Fifty Shades of Troubling

Recently, the actors chosen to play the title roles in the forthcoming movie version of EL James’ “erotic” novel, Fifty Shades of Grey, were announced. Charlie Hunnam and Dakota Johnson may not yet be household names, but their casting in one of the most eagerly anticipated films of 2014 could well cement their status as such.

Fans of the Fifty Shades trilogy will be hoping for the pair to bring the characters of Christian Grey and Anastasia Steele to life with sizzling chemistry and unbridled passion. However, detractors of the series are keen to point out that beyond the whips and handcuffs, Fifty Shades glamorises an abusive man and romanticises domestic abuse to a dangerous degree.

Christian Grey stalks Ana Steele, following her hundreds of miles away when she asks him for space. He gains access to her bank account and personal records without her knowledge. He places restrictions on whom she can see and where she can go, without her consent for him to do so. He uses his version of BDSM (a distortion of the consensual kinky sex practiced by many in healthy relationships across the UK) as an excuse to bruise her body as “punishment” when she chooses to sunbathe topless on their honeymoon. Ana never once agrees to her body being marked during their sexual encounters, but Christian deems it his right and inflicts pain and “deep, red welts,” in order to show the world that Ana belongs only to him and that her body is no longer her own. This, along with many other examples from the novel, show a pattern of coercive control and abuse, that have recently been documented in the US Journal of Women’s Health, in a study by Professor Amy Bonomi and colleagues.

In a curious twist of fate, Dakota Johnson has taken the role of Anastasia Steele – the childlike woman who falls for the older, more powerful Christian Grey.

Dakota’s name may not be instantly recognisable, but her mother, Melanie Griffith, is known to millions, as is her father, Don Johnson. Griffith and Johnson’s relationship was notoriously volatile and the parallels between their pairing and that of Christian Grey and Ana Steele cannot be ignored.

Griffith was just 14 years old when she began a relationship with 22 year old Johnson, who at the time was her mother’s boyfriend. On paper at least, the power imbalance of this couple seems eerily similar to that of Ana Steele and Christian Grey. Although Christian Grey is only a few years older than Ana, his financial and social status coupled with his wide and varied sexual experience create a large power differential. Mercifully, Ana Steele is not depicted as underage in Fifty Shades. However, she is deeply naive and innocent; a virgin who has never explored her own sexuality and is often found wearing pigtails. Her childlike manner extends to her refusal to describe her own sexual body parts with any other words than “down there.” In many ways, Ana is not portrayed as a strong, adult woman, but a young girl, brought into a deeply sexual world by a man much more powerful than she is. It’s hard not to compare this to the 14 year old Griffith and her older lover.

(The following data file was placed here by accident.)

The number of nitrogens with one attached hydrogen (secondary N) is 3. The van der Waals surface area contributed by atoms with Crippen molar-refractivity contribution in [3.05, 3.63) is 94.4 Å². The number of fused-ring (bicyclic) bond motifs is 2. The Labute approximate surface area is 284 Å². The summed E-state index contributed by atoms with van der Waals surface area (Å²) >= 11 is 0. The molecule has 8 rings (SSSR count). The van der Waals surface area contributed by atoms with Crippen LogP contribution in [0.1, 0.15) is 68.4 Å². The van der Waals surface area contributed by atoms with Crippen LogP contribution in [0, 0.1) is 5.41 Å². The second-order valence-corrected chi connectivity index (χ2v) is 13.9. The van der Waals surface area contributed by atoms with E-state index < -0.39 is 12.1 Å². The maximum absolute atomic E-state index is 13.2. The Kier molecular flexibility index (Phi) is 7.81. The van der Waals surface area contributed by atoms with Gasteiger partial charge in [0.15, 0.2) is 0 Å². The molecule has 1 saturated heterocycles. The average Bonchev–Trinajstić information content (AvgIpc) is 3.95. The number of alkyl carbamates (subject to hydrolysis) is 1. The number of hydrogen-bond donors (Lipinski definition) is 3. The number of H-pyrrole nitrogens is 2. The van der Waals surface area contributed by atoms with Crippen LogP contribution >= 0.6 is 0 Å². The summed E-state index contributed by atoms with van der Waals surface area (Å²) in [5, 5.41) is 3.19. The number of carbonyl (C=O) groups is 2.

Griffith has described her relationship with Don Johnson as “a real wild, sex and drugs and rock and roll lifestyle.” Both Johnson and Griffith were immersed in a world of alcohol and substance-abuse. Whilst the protagonists in Fifty Shades are not indulging in drugs, there’s certainly plenty of “wild sex.” Grey preys on the young Anastasia and introduces her into his world of Dominance and submission. His complete control over the innocent Ana is borne out of coercion; Ana tells him that she is not willing to be a 24/7 submissive for him, yet Grey intentionally moulds her into one, all the same. Grey is not, at any point during the series, Ana’s equal. Throughout, he is depicted as older, stronger and far more capable of getting his way – both in and out of the bedroom. Similarly, it’s hard to imagine a 14 year old holding a great deal of power over a much older, more famous adult.

In Fifty Shades, Christian is (despite many protestations by the author that Ana is “bright”) clearly the intellectual superior of his young protégée. Ana looks up to him in much the same way that one imagines a 14 year old might have looked up to a dazzling film star aged 22…

Christian’s hold over young Ana comes not only from his vast wealth and power in the boardroom, but his age and experience. Similarly, one imagines that 14 year old Melanie, in spite of having been a “wild child” by her own admission (Griffith has spoken of drinking wine by the bottle at the age of just 10) would have been enthralled by a man eight years her senior, whose burgeoning fame in the world of film and TV instantly gave him an additional level of power that she could not yet dream of.

Now, Melanie Griffith’s daughter is portraying another young girl, enthralled by an older, much more powerful man. Whether Dakota Johnson will delve into her own parents’ notorious relationship in order to bring Anastasia to life remains to be seen. Griffith and Johnson still remain close and clearly have a great deal of affection for one another. However, the fact remains thus:

A healthy relationship is built upon a balance of power and equal respect. This kind of relationship is not what Anastasia Steele has with older, richer, more successful Christian. Instead, her older lover controls her and moulds her into whatever he wants her to be, safe in the knowledge that his power far outweighs her own. He wields his power over Ana and any respect he shows to her is far outweighed by his slow but steady destruction of her own identity. This is not a depiction of a loving relationship and it is certainly not anything to aspire to. And it’s why the Fifty Shades film will be one to avoid.

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Fifty Shades of Troubling

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